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The Luxury of Being a Stay at Home Mum

What does offend me, and make me angry, and makes me need to vent in a post like this, is when I hear people say that being a stay at home mum is a luxury.

Let me start this post with a caveat. If you are looking for a mum war about stay at home mums verses working mums, then please go elsewhere. This is not what this post is about. I'm a lover, not a fighter.

I was a stay at home mum, and I am now a work from home mum. I am not going to justify my choices, because they are personal and what was right for my family. And that applies to anyone else and the choice they make.

There is a general assumption that mums return to work because they can't afford not to, and mums stay at home because they can afford not to work. Whilst that may be the case for some, it is rarely that black and white. Some mums return to work because they want a career too. Some mums stay at home because they cannot afford the child care if they returned to work. Those reasons and a million others in between are all valid. Like I said this post isn't about one being better than the other.

But what does offend me, and make me angry, and makes me need to vent in a post like this, is when I hear people say that being a stay at home mum is a luxury.

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A luxury? Really?

Because when I think of luxuries, I think of holidays, spa days, and getting my nails done. I think about designer handbags, eating out at restaurants, theatre tickets and weekend breaks. Luxuries are silk sheets, boutiques and getting my hair coloured (by a professional and not a DIY kit I bought in a half price deal). Luxury is glamour and opulence and finery. All things that I gave up so that I could be a stay at home mum.

Would you call mopping up the glass of spilt milk a luxury? What about wiping someone else's butt? Catching vomit with your own hands? Cleaning the kitchen knowing in an hour it will need doing again? Spending more time doing laundry than you do with you husband? Fishing Duplo pieces out of the toilet? Wiping snotty noses?

I know these things are not exclusive to stay at home mums, or indeed mums. They are daily tasks carried out by parents, guardians and carers everywhere. And whilst I make no complaint about doing this tasks (well maybe the vomit one) I would hardly class it as living the life of luxury. Please don't think I am saying parenting is all doom and gloom. It's by far the best job I've ever had. Because for every bodily fluid I have to deal with, there are 10 times more giggles and hugs and kisses. But I cannot think of one thing that makes the job of a stay at home parent a luxury.

And don't say the time I get to spend with my children is a luxury. It is a benefit, a perk of the job. But with that perk also comes the times that I am explaining yet again why it's not nice to call someone a poo poo head. The flip side of that is to say that being a working mum is a luxury because they get to talk to adults all day long. They might well do, but being they are at work I'm sure they are not all riveting and insightful conversations. Stay at home or working, we all have moments of 'the grass is greener.' It still doesn't make the job a luxury.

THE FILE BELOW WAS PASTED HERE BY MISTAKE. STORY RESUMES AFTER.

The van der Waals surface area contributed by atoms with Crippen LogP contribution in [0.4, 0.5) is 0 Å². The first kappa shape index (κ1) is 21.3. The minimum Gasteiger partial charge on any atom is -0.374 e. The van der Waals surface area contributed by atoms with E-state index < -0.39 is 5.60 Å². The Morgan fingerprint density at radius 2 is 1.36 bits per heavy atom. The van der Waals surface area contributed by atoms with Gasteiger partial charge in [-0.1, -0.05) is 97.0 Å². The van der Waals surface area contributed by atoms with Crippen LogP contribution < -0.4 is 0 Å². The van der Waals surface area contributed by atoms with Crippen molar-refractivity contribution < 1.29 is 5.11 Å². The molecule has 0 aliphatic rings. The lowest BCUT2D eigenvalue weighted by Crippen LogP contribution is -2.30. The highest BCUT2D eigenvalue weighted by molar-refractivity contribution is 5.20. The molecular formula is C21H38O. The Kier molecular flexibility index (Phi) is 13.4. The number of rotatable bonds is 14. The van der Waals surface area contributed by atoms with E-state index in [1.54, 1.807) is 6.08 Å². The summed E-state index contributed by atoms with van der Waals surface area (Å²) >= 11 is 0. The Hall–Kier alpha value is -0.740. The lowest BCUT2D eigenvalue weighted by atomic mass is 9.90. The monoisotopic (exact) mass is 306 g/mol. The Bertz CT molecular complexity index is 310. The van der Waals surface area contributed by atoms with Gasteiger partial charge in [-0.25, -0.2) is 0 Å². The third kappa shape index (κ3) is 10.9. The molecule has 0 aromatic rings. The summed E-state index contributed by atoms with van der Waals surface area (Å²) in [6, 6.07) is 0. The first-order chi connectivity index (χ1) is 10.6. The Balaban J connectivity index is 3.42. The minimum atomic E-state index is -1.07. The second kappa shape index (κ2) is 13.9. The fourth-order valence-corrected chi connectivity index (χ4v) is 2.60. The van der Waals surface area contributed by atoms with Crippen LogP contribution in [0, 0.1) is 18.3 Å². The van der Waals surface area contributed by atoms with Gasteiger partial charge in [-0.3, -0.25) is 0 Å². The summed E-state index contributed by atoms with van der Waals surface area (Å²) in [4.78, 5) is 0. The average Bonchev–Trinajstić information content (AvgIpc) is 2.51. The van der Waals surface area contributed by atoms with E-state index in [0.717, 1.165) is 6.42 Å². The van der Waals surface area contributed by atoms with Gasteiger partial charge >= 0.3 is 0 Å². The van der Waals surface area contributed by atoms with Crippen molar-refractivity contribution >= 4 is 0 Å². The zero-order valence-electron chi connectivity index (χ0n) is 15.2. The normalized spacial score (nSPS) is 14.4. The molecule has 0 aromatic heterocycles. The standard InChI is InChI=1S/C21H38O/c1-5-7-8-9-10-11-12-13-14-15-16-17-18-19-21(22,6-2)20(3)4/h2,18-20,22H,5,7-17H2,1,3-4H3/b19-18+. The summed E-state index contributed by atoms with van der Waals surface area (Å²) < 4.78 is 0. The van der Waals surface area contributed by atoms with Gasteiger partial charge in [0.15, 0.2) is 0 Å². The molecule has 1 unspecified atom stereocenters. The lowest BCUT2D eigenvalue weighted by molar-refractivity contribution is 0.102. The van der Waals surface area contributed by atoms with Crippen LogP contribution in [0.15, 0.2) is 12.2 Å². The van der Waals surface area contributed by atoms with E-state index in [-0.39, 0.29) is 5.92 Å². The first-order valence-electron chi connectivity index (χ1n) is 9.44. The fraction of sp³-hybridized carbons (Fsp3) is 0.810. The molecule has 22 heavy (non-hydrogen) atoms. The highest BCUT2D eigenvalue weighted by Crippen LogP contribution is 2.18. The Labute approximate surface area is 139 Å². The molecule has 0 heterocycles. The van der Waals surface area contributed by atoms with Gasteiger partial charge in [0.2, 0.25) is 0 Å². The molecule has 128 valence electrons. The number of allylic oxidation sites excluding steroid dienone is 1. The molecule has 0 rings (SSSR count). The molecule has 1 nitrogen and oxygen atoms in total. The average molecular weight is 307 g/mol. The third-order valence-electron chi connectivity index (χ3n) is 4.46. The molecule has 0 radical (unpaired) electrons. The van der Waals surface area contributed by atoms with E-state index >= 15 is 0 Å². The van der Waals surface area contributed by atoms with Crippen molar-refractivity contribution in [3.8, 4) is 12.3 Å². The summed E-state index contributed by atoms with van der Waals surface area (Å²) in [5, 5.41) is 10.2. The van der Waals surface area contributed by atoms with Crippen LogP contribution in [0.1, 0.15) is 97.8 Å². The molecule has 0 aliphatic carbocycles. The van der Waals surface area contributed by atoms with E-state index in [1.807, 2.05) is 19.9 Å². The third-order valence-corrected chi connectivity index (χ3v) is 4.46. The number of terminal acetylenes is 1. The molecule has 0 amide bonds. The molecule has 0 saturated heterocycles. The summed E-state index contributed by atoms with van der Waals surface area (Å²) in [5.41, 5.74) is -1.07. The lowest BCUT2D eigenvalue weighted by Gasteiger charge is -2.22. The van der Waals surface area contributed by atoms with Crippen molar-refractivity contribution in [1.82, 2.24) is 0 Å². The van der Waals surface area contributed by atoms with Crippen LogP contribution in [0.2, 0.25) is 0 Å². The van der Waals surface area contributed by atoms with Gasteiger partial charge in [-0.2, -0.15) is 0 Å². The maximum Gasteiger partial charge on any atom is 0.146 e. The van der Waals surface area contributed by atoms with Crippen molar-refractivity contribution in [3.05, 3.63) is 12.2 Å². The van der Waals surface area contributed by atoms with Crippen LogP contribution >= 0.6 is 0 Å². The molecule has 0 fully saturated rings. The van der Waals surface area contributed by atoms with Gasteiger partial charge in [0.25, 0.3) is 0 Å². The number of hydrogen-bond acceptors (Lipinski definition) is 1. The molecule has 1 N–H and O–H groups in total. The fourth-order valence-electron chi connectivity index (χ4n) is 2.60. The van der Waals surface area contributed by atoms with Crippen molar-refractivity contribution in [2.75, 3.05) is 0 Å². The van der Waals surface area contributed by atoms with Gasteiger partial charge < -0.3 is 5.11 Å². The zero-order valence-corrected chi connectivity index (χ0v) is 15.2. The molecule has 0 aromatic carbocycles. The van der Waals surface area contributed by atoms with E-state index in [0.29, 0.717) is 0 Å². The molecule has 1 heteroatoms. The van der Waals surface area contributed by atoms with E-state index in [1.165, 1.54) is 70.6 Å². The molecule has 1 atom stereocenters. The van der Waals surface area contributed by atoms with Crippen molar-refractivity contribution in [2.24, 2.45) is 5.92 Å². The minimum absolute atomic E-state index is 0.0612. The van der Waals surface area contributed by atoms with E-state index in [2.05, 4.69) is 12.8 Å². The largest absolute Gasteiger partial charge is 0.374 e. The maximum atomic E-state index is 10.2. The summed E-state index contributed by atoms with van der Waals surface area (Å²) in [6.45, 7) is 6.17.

If you still think it is a luxury, then may I direct you to the actual Oxford Dictionary definition of luxury...

"A state of great comfort or elegance, especially when involving great expense"

Comfort? Kneeling on the floor playing cars, scrubbing floors, or being a human climbing frame is far from comfortable. Elegance? I'm not sure dry shampoo classifies, and I don't remember the last time my feet saw a pair of heels. And as for Great Expense? Does an M&S dine in for £10 count?

So please can we stop saying it. It's a choice, a decision, a circumstance, or a necessity that leads us to staying at home or going to work. Both are tough, both are rewarding. Both have good days and bad days. Neither of them are a luxury.

So now I've had my little rant, lets finish on a lighter note with things I do consider a luxury now that I am a mum...

Parental Luxuries

1 Having a lie in. Like a proper one, without a small person tying to prize open your eyes, or bounce on the bed shouting "look what I can do Mummy."

2 Having a pee without an audience. Or without world war two erupting before you've had a chance to pull down your pants.

3 Having a shower that lasts more than 2 minutes and without inquisitive visitors.

4 Browsing in shops. As opposed to grabbing three things quickly and getting the hell out of dodge before there is a public meltdown.

5 Painting my nails and not having to wipe any orifices before they have dried.

6 Leaving the house with one small bag. That doesn't contain raisins. Or rice cakes.

7 Not sharing chocolate. And not having to eat it with your head in the cupboard because you are not sharing it.

8 Drinking a cup of tea whilst it's still hot. On the first attempt and not after it's been microwaved.

9 Having a conversation without being interrupted. And finishing that conversation without having to rescue any small people from potential accident and emergency visits.

10 M&S dine in for £10. Especially when the husband cooks it.

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What do you consider a luxury as a parent?

This post was first published on Claire's blog, Life, Love and Dirty Dishes. For the latest posts follow Claire on Facebook.

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